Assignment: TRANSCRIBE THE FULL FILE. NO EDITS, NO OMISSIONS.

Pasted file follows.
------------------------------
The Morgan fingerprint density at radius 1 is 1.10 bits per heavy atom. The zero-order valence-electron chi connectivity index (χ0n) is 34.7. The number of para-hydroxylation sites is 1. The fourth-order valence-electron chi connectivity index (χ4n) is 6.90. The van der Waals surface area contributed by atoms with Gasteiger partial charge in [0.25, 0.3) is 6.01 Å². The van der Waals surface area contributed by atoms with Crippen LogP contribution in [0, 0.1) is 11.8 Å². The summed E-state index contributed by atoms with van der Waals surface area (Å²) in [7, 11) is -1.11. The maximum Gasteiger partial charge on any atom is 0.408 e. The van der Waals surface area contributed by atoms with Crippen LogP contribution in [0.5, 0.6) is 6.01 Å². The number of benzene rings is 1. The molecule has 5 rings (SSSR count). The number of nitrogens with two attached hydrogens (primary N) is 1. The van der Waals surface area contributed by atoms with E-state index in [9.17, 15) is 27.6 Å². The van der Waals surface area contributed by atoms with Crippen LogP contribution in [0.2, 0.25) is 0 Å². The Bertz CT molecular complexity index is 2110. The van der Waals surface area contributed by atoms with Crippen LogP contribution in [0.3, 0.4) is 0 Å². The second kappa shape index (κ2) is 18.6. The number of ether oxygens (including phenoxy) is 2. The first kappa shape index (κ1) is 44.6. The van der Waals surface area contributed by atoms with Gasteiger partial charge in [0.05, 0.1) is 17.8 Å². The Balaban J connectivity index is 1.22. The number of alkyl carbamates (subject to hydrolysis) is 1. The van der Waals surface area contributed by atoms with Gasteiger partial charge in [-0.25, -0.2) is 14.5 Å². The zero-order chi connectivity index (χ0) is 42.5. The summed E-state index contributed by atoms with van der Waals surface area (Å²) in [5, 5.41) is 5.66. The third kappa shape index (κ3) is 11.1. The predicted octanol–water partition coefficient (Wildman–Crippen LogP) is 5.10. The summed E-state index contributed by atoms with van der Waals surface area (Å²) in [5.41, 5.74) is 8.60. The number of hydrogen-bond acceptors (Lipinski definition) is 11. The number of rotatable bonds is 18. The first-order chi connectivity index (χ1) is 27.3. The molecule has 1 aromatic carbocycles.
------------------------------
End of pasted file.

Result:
The Morgan fingerprint density at radius 1 is 1.10 bits per heavy atom. The zero-order valence-electron chi connectivity index (χ0n) is 34.7. The number of para-hydroxylation sites is 1. The fourth-order valence-electron chi connectivity index (χ4n) is 6.90. The van der Waals surface area contributed by atoms with Gasteiger partial charge in [0.25, 0.3) is 6.01 Å². The van der Waals surface area contributed by atoms with Crippen LogP contribution in [0, 0.1) is 11.8 Å². The summed E-state index contributed by atoms with van der Waals surface area (Å²) in [7, 11) is -1.11. The maximum Gasteiger partial charge on any atom is 0.408 e. The van der Waals surface area contributed by atoms with Crippen LogP contribution in [0.5, 0.6) is 6.01 Å². The number of benzene rings is 1. The molecule has 5 rings (SSSR count). The number of nitrogens with two attached hydrogens (primary N) is 1. The van der Waals surface area contributed by atoms with E-state index in [9.17, 15) is 27.6 Å². The van der Waals surface area contributed by atoms with Crippen LogP contribution in [0.2, 0.25) is 0 Å². The Bertz CT molecular complexity index is 2110. The van der Waals surface area contributed by atoms with Crippen LogP contribution in [0.3, 0.4) is 0 Å². The second kappa shape index (κ2) is 18.6. The number of ether oxygens (including phenoxy) is 2. The first kappa shape index (κ1) is 44.6. The van der Waals surface area contributed by atoms with Gasteiger partial charge in [0.05, 0.1) is 17.8 Å². The Balaban J connectivity index is 1.22. The number of alkyl carbamates (subject to hydrolysis) is 1. The van der Waals surface area contributed by atoms with Gasteiger partial charge in [-0.25, -0.2) is 14.5 Å². The zero-order chi connectivity index (χ0) is 42.5. The summed E-state index contributed by atoms with van der Waals surface area (Å²) in [5, 5.41) is 5.66. The third kappa shape index (κ3) is 11.1. The predicted octanol–water partition coefficient (Wildman–Crippen LogP) is 5.10. The summed E-state index contributed by atoms with van der Waals surface area (Å²) in [5.41, 5.74) is 8.60. The number of hydrogen-bond acceptors (Lipinski definition) is 11. The number of rotatable bonds is 18. The first-order chi connectivity index (χ1) is 27.3. The molecule has 1 aromatic carbocycles.